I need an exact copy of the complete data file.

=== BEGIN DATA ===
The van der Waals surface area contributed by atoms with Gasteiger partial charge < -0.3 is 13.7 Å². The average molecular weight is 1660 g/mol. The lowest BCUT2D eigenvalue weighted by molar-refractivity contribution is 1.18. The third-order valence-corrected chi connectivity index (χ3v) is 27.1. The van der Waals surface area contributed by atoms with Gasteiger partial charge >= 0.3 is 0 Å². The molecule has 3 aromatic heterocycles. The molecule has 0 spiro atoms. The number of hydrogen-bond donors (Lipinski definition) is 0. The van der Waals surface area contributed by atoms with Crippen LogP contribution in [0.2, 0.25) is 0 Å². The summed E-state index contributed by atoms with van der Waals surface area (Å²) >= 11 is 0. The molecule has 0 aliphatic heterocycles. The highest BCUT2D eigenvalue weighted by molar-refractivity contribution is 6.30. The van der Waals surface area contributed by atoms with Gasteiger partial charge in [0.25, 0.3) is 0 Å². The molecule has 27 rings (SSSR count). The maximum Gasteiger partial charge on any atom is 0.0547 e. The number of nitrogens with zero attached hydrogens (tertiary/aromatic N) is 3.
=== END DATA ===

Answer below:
The van der Waals surface area contributed by atoms with Gasteiger partial charge < -0.3 is 13.7 Å². The average molecular weight is 1660 g/mol. The lowest BCUT2D eigenvalue weighted by molar-refractivity contribution is 1.18. The third-order valence-corrected chi connectivity index (χ3v) is 27.1. The van der Waals surface area contributed by atoms with Gasteiger partial charge >= 0.3 is 0 Å². The molecule has 3 aromatic heterocycles. The molecule has 0 spiro atoms. The number of hydrogen-bond donors (Lipinski definition) is 0. The van der Waals surface area contributed by atoms with Crippen LogP contribution in [0.2, 0.25) is 0 Å². The summed E-state index contributed by atoms with van der Waals surface area (Å²) >= 11 is 0. The molecule has 0 aliphatic heterocycles. The highest BCUT2D eigenvalue weighted by molar-refractivity contribution is 6.30. The van der Waals surface area contributed by atoms with Gasteiger partial charge in [0.25, 0.3) is 0 Å². The molecule has 27 rings (SSSR count). The maximum Gasteiger partial charge on any atom is 0.0547 e. The number of nitrogens with zero attached hydrogens (tertiary/aromatic N) is 3.